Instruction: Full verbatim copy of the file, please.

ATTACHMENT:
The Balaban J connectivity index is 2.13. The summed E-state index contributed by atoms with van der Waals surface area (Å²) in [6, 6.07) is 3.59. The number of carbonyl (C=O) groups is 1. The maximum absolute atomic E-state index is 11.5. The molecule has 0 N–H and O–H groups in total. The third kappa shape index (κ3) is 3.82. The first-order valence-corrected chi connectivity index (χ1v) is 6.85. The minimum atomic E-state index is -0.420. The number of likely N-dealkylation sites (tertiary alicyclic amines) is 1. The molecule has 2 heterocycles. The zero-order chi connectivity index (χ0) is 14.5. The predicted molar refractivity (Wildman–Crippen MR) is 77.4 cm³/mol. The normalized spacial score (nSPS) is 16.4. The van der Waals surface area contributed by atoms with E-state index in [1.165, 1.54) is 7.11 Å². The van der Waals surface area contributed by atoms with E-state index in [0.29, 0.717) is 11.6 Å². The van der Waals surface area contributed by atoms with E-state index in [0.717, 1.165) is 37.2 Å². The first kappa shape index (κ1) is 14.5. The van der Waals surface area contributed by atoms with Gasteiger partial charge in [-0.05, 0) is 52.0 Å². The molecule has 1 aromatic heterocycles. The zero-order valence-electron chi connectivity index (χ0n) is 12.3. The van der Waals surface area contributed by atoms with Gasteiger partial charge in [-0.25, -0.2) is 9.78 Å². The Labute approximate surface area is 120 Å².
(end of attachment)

The Balaban J connectivity index is 2.13. The summed E-state index contributed by atoms with van der Waals surface area (Å²) in [6, 6.07) is 3.59. The number of carbonyl (C=O) groups is 1. The maximum absolute atomic E-state index is 11.5. The molecule has 0 N–H and O–H groups in total. The third kappa shape index (κ3) is 3.82. The first-order valence-corrected chi connectivity index (χ1v) is 6.85. The minimum atomic E-state index is -0.420. The number of likely N-dealkylation sites (tertiary alicyclic amines) is 1. The molecule has 2 heterocycles. The zero-order chi connectivity index (χ0) is 14.5. The predicted molar refractivity (Wildman–Crippen MR) is 77.4 cm³/mol. The normalized spacial score (nSPS) is 16.4. The van der Waals surface area contributed by atoms with E-state index in [1.165, 1.54) is 7.11 Å². The van der Waals surface area contributed by atoms with E-state index in [0.29, 0.717) is 11.6 Å². The van der Waals surface area contributed by atoms with E-state index in [0.717, 1.165) is 37.2 Å². The first kappa shape index (κ1) is 14.5. The van der Waals surface area contributed by atoms with Gasteiger partial charge in [-0.05, 0) is 52.0 Å². The molecule has 1 aromatic heterocycles. The zero-order valence-electron chi connectivity index (χ0n) is 12.3. The van der Waals surface area contributed by atoms with Gasteiger partial charge in [-0.25, -0.2) is 9.78 Å². The Labute approximate surface area is 120 Å².